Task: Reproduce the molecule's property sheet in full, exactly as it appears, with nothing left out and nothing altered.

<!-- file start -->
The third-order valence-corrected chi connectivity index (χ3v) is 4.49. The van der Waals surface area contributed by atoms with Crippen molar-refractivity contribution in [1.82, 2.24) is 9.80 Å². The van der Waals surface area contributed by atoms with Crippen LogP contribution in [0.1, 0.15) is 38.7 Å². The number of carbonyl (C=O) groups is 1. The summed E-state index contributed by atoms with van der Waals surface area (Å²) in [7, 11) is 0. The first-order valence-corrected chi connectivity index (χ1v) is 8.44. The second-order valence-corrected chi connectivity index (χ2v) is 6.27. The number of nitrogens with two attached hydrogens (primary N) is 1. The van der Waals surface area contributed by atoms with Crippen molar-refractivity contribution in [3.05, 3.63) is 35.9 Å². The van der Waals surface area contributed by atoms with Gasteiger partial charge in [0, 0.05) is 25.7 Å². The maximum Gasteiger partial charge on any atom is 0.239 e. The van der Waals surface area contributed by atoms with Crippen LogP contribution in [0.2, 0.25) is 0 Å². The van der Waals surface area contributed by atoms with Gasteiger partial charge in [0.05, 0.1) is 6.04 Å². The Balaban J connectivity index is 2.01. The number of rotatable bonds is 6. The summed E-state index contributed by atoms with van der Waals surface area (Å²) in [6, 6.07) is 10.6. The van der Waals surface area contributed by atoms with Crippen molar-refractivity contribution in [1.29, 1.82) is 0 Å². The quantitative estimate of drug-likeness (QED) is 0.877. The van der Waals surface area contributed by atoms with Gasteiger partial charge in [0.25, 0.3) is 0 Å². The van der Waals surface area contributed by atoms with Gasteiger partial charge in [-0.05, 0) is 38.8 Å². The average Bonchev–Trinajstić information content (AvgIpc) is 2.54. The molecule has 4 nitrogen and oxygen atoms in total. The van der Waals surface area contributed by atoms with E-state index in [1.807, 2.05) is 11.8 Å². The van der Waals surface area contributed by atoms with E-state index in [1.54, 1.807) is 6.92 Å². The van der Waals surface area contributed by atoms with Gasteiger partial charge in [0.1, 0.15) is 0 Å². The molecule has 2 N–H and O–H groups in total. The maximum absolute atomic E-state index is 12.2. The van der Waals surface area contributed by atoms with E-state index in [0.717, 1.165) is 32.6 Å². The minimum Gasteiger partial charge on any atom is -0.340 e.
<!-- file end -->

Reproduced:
The third-order valence-corrected chi connectivity index (χ3v) is 4.49. The van der Waals surface area contributed by atoms with Crippen molar-refractivity contribution in [1.82, 2.24) is 9.80 Å². The van der Waals surface area contributed by atoms with Crippen LogP contribution in [0.1, 0.15) is 38.7 Å². The number of carbonyl (C=O) groups is 1. The summed E-state index contributed by atoms with van der Waals surface area (Å²) in [7, 11) is 0. The first-order valence-corrected chi connectivity index (χ1v) is 8.44. The second-order valence-corrected chi connectivity index (χ2v) is 6.27. The number of nitrogens with two attached hydrogens (primary N) is 1. The van der Waals surface area contributed by atoms with Crippen molar-refractivity contribution in [3.05, 3.63) is 35.9 Å². The van der Waals surface area contributed by atoms with Gasteiger partial charge in [0, 0.05) is 25.7 Å². The maximum Gasteiger partial charge on any atom is 0.239 e. The van der Waals surface area contributed by atoms with Crippen LogP contribution in [0.2, 0.25) is 0 Å². The van der Waals surface area contributed by atoms with Gasteiger partial charge in [0.05, 0.1) is 6.04 Å². The Balaban J connectivity index is 2.01. The number of rotatable bonds is 6. The summed E-state index contributed by atoms with van der Waals surface area (Å²) in [6, 6.07) is 10.6. The van der Waals surface area contributed by atoms with Crippen molar-refractivity contribution in [1.29, 1.82) is 0 Å². The quantitative estimate of drug-likeness (QED) is 0.877. The van der Waals surface area contributed by atoms with Gasteiger partial charge in [0.25, 0.3) is 0 Å². The van der Waals surface area contributed by atoms with Gasteiger partial charge in [-0.05, 0) is 38.8 Å². The average Bonchev–Trinajstić information content (AvgIpc) is 2.54. The molecule has 4 nitrogen and oxygen atoms in total. The van der Waals surface area contributed by atoms with E-state index in [1.807, 2.05) is 11.8 Å². The van der Waals surface area contributed by atoms with E-state index in [1.54, 1.807) is 6.92 Å². The van der Waals surface area contributed by atoms with Gasteiger partial charge in [0.1, 0.15) is 0 Å². The molecule has 2 N–H and O–H groups in total. The maximum absolute atomic E-state index is 12.2. The van der Waals surface area contributed by atoms with E-state index in [0.717, 1.165) is 32.6 Å². The minimum Gasteiger partial charge on any atom is -0.340 e.